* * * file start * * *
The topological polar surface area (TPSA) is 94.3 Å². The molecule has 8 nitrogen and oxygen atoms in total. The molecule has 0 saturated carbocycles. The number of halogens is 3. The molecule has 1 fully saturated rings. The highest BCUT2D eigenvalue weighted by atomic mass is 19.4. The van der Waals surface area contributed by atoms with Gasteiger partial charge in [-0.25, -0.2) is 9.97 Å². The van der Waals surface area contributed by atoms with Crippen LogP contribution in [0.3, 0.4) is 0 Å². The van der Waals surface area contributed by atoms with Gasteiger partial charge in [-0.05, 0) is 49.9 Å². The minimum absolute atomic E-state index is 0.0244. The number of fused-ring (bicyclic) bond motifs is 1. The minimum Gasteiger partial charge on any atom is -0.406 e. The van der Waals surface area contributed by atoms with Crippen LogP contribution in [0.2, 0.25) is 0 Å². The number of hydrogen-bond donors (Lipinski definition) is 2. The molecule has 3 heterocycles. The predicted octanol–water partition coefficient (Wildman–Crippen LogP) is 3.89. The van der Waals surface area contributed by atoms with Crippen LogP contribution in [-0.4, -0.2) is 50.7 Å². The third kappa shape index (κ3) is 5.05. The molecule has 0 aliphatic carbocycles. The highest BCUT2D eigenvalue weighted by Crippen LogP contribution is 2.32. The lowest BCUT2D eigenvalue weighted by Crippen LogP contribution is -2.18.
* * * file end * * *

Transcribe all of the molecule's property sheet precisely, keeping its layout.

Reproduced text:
The topological polar surface area (TPSA) is 94.3 Å². The molecule has 8 nitrogen and oxygen atoms in total. The molecule has 0 saturated carbocycles. The number of halogens is 3. The molecule has 1 fully saturated rings. The highest BCUT2D eigenvalue weighted by atomic mass is 19.4. The van der Waals surface area contributed by atoms with Gasteiger partial charge in [-0.25, -0.2) is 9.97 Å². The van der Waals surface area contributed by atoms with Crippen LogP contribution in [0.3, 0.4) is 0 Å². The van der Waals surface area contributed by atoms with Gasteiger partial charge in [-0.05, 0) is 49.9 Å². The minimum absolute atomic E-state index is 0.0244. The number of fused-ring (bicyclic) bond motifs is 1. The minimum Gasteiger partial charge on any atom is -0.406 e. The van der Waals surface area contributed by atoms with Crippen LogP contribution in [0.2, 0.25) is 0 Å². The number of hydrogen-bond donors (Lipinski definition) is 2. The molecule has 3 heterocycles. The predicted octanol–water partition coefficient (Wildman–Crippen LogP) is 3.89. The van der Waals surface area contributed by atoms with Crippen LogP contribution in [-0.4, -0.2) is 50.7 Å². The third kappa shape index (κ3) is 5.05. The molecule has 0 aliphatic carbocycles. The highest BCUT2D eigenvalue weighted by Crippen LogP contribution is 2.32. The lowest BCUT2D eigenvalue weighted by Crippen LogP contribution is -2.18.